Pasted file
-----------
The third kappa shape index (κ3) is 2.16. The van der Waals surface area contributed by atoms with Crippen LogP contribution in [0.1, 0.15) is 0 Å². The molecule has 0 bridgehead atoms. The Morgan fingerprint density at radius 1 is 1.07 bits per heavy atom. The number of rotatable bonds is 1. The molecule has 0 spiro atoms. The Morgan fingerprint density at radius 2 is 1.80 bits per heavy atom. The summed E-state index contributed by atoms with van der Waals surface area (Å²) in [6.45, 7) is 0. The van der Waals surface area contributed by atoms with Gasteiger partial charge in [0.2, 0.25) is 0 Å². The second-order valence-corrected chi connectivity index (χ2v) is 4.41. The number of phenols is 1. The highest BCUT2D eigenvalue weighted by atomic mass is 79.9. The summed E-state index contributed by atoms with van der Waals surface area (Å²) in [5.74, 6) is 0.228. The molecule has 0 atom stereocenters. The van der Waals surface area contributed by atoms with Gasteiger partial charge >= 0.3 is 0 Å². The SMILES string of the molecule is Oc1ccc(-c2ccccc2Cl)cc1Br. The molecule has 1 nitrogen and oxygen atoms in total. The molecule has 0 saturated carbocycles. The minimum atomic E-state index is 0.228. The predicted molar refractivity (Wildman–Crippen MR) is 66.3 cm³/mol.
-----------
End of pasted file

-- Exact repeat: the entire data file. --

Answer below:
The third kappa shape index (κ3) is 2.16. The van der Waals surface area contributed by atoms with Crippen LogP contribution in [0.1, 0.15) is 0 Å². The molecule has 0 bridgehead atoms. The Morgan fingerprint density at radius 1 is 1.07 bits per heavy atom. The number of rotatable bonds is 1. The molecule has 0 spiro atoms. The Morgan fingerprint density at radius 2 is 1.80 bits per heavy atom. The summed E-state index contributed by atoms with van der Waals surface area (Å²) in [6.45, 7) is 0. The van der Waals surface area contributed by atoms with Gasteiger partial charge in [0.2, 0.25) is 0 Å². The second-order valence-corrected chi connectivity index (χ2v) is 4.41. The number of phenols is 1. The highest BCUT2D eigenvalue weighted by atomic mass is 79.9. The summed E-state index contributed by atoms with van der Waals surface area (Å²) in [5.74, 6) is 0.228. The molecule has 0 atom stereocenters. The van der Waals surface area contributed by atoms with Gasteiger partial charge >= 0.3 is 0 Å². The SMILES string of the molecule is Oc1ccc(-c2ccccc2Cl)cc1Br. The molecule has 1 nitrogen and oxygen atoms in total. The molecule has 0 saturated carbocycles. The minimum atomic E-state index is 0.228. The predicted molar refractivity (Wildman–Crippen MR) is 66.3 cm³/mol.